Nigeria presidential elections
Supporters of president-elect Muhammadu Buhari and his All Progressive Congress party celebrate in Kano - but many are surprised this huge state finished polling so quickly. Goran Tomasevic/Reuters

Today Nigeria is getting used to the idea of a new president, following the marathon elections which have gripped my country.

First of all, I must say that, when the Nigerian people trooped out en masse to exercise their franchise, they were largely orderly in their conduct - even in the face of Independent National Electoral Commission (INEC) poll officials' tardiness in commencing the elections, as well as malfunctioning Smart Card Readers.

The late commencement of accreditation encouraged an atmosphere of tension among poll officials, and was partly responsible for the late conclusion of voting in many areas. One wonders when INEC will overcome this recurring challenge. Also, there were noticeable glitches with the Smart Card Readers as the device malfunctioned in many polling units.

Despite the fact that people were presented with these mitigating circumstances, I didn't see any reaction. There were security agents everywhere. Everyone respected themselves. In fact, this has been the first genuinely peaceful election in modern times, a testament to Nigerians' determination to move forward.

Meanwhile, in Bayelsa, President Goodluck Jonathan's home state, people I have spoken to were glued to their television sets and radios at home and in public places, watching and listening with keen interest as INEC collected the results in Abuja.

The prospect of Jonathan leaving the Aso Rock Villa on 29 May has sobered thousands of Bayelsans, who had believed he would be given the chance of a second term.

'One of Buhari's major pledges was to rout corruption in Nigeria, which is endemic and in the past has marred almost every democratic election – not to mention the oil and gas sector. In this, his background as ruler from 1984-85 – when he seized power in a coup – could actually serve him well.'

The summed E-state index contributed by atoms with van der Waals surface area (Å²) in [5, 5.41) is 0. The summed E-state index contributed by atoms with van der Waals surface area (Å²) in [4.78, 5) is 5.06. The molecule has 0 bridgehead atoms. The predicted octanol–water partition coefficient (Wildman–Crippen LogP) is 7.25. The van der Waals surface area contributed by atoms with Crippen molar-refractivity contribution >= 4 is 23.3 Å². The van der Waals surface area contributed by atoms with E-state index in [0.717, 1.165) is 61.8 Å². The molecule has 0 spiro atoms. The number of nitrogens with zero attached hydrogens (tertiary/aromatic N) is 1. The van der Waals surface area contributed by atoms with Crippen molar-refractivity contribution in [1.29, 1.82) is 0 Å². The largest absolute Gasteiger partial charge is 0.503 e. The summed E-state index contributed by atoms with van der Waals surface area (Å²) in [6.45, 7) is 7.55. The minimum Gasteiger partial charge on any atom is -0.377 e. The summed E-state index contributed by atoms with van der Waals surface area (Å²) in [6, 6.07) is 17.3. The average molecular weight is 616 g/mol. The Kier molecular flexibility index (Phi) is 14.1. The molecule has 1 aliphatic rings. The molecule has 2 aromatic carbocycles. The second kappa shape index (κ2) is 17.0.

Read IBT's executive editor Orlando Crowcroft's profile of Nigeria's new president here.

Across the country, most of the commercial banks shut their doors to customers at midday as the final results of the election were announced. We later learned that it was a safety measure in the event of violence over the outcome of the election.

The dust is settling

Now the dust is settling. Muhammadu Buhari has been declared the winner, and we know that Goodluck Jonathan will have to pack up his things and leave the Aso Rock Villa.

Are people happy? Well, people from the north, Buhari's stronghold, certainly are. But most of the southerners, particularly in the south-east, are far less content. In fact, many people believe the result may not be entirely fair.

There's no proof that the election was violated in the northern states - but there are suspicions. Look at the sheer number of votes cast in Kano, Katsina and Kaduna in a short space of time. These are huge states, yet it took them only a single day to complete polling. Why were they able to finish in one day what the southern states needed two to accomplish? All states, north and south, needed to go through the same accreditation.

Muhammadu Buhari
No matter how we feel about the election, we will give Muhammadu Bahari our backing. Getty

For now, though, I don't anticipate protests or significant dissent about the outcome. The Nigerian people need change. They have accepted the new leader, they want to give him a chance. As a Nigerian, I agree with this.

We mustn't forget Jonathan's achievements

One thing I don't agree with is the reaction on social media. Why do so few people believe Goodluck Jonathan has done well?

He has done great work in areas such as agriculture (100% of farmers now have access to fertiliser), and transportation, particularly in the construction and renovation of roads and railways. In fact 25,000km of the country's 35,000 km of federal roads are now usable, and you only have to look at the success of projects such as the Abuja Light Rail and the high-speed coastal railways.

He has established special schools for girls in 13 states, and created 14 new federal universities at state level, as well as 150 model grammar schools for the Almajiri, the child beggars of the northern states.

Then there's the provision of huge financial support to the Nollywood movie industry, and the establishment of economic empowerment programmes like YouWin and SURE-P.

Millions of Nigerians have benefited from these schemes, yet now it seems they are queuing up to write off Jonathan's tenure, saying he did nothing as leader of our country. You can't rewrite history like this; we can't ignore the good work Jonathan has done during his time in office.

However, that's not to say Buhari won't do a good job. In fact, considering the situation at hand, in terms of security, power shortages, and the corruption which riddles the country, he may be the right man. I think the fact that he is a moderate Muslim, and a military man, may help with Boko Haram. But ultimately seeing is believing.

After all Nigeria has been through, the people who supported the #NigeriaDecides Twitter campaign wished for a better Nigeria for all.

Anthonia Orji is a writer, marketing consultant and social commentator in Nigeria. You can find her on Twitter @AnthoniaOrji.